The Mongols did go into India, they captured Kashmir and they made several attempts at the mainland. They didn't succeed in conquering into the Indian heart land for a simple reason, the same reason the Mongol's were unsuccessful in a capturing the Levant: They were repeatedly defeated by the Turkic empires that already existed in those 2 regions.
And in both cases, they were at a military disadvantage due to the climate of these lands. From my source:
Climate created the main impediment to Mongol campaigning in India. The Mongols’ livestock-raising economy depended on climatic—especially temperature--adjustments through nomadism to maintain the health and productivity of the animals, and the Mongol army, reliant on its horses, similarly depended on seasonally-adapted campaigning. The Central Asian campaign of which the first incursion into India was a part exemplifies this adaptation: the army operated in cooler highland regions in summer, and in warmer lowland desert and semi-desert terrain in winter. The Mongol wars with the Egyptian Mamluks over Syria exhibited the same procedure. The extreme heat of summer constituted the Mongols’ problem in India, as the quotation from Juvaini indicates. Their incursions seem to have been brief, even when not defeated by the forces of Delhi, and to have taken place in winter, because only then was it cool enough for the comfort of the Mongols’ horses (as, by the way, for modern tourists from temperate regions). The average temperature in the zone including Lahore and Delhi is 65-70 degrees F in November, and drops gradually to 60-65 at Delhi and below 60 at Lahore by February; thereafter it rises by May to over 90 degrees F. The Mongols did not want to jeopardize their horses’ health—and their own safety—by exposing them to this debilitating heat.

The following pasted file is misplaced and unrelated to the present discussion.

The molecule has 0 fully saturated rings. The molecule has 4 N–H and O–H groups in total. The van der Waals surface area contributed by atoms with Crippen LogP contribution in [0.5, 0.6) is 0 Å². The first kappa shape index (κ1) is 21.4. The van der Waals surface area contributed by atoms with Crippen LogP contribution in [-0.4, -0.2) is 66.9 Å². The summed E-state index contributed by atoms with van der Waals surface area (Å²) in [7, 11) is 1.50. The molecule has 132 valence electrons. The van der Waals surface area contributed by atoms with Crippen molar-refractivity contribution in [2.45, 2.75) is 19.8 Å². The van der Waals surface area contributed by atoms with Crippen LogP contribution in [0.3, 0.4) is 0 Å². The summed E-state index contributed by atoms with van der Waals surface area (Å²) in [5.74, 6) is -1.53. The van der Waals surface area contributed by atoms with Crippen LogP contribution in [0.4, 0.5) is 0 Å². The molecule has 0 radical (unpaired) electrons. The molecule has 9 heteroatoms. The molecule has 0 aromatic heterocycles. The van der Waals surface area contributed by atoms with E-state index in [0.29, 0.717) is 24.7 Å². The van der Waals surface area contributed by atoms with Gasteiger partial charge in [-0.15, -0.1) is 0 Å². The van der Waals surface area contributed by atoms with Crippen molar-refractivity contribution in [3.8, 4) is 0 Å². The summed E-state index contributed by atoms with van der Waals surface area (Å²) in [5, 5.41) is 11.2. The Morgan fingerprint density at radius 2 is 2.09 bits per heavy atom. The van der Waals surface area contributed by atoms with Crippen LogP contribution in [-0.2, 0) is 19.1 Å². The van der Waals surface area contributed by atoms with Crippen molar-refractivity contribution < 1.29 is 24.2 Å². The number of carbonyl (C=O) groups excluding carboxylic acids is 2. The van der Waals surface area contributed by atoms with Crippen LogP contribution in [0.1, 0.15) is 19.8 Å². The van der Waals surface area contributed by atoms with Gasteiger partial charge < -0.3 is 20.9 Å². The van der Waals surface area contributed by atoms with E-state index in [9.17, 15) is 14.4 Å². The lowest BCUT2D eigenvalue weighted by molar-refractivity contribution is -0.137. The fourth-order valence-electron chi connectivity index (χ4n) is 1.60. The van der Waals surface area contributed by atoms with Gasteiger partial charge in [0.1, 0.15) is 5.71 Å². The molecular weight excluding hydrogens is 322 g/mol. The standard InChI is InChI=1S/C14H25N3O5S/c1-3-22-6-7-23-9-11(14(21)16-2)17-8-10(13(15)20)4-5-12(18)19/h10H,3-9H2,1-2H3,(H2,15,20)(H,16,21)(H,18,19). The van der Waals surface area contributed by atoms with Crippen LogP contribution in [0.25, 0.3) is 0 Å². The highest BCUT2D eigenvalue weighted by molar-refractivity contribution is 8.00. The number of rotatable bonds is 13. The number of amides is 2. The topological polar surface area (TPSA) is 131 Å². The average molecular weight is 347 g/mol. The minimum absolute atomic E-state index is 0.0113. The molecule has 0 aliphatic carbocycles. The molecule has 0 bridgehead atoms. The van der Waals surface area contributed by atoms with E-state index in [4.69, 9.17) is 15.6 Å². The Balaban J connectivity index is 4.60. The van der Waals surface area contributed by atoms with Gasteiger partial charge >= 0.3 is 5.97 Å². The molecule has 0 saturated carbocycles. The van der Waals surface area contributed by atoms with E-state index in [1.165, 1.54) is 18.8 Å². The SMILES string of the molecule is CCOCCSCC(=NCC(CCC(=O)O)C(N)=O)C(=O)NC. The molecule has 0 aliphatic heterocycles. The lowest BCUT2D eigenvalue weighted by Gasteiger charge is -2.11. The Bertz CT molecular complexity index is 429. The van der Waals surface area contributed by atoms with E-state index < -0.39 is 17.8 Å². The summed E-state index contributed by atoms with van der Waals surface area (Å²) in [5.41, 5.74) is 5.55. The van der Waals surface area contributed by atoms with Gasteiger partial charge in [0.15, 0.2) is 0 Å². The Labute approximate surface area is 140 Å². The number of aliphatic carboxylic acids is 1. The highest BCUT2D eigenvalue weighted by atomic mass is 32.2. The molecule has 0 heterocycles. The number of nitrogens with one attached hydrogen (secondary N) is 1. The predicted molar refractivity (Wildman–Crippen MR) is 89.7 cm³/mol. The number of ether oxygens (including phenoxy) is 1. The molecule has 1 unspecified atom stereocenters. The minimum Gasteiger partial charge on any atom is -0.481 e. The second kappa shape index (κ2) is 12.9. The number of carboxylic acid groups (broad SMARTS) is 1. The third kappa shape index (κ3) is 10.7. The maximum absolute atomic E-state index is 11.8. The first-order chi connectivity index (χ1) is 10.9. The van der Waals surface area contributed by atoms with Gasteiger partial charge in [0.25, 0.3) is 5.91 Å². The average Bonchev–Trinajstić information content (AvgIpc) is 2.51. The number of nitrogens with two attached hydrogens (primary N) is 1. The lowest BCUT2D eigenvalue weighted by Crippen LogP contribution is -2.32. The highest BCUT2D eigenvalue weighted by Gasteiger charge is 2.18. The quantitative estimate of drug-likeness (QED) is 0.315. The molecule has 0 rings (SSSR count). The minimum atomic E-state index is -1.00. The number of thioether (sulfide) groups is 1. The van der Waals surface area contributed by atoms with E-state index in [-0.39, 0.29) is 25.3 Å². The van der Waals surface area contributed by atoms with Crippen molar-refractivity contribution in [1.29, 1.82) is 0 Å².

So the short answer is that they were defeated in battle, which is why they couldn't conquer substantial parts of India. For a more thorough answer, please refer to Mongol Armies and Indian Campaigns.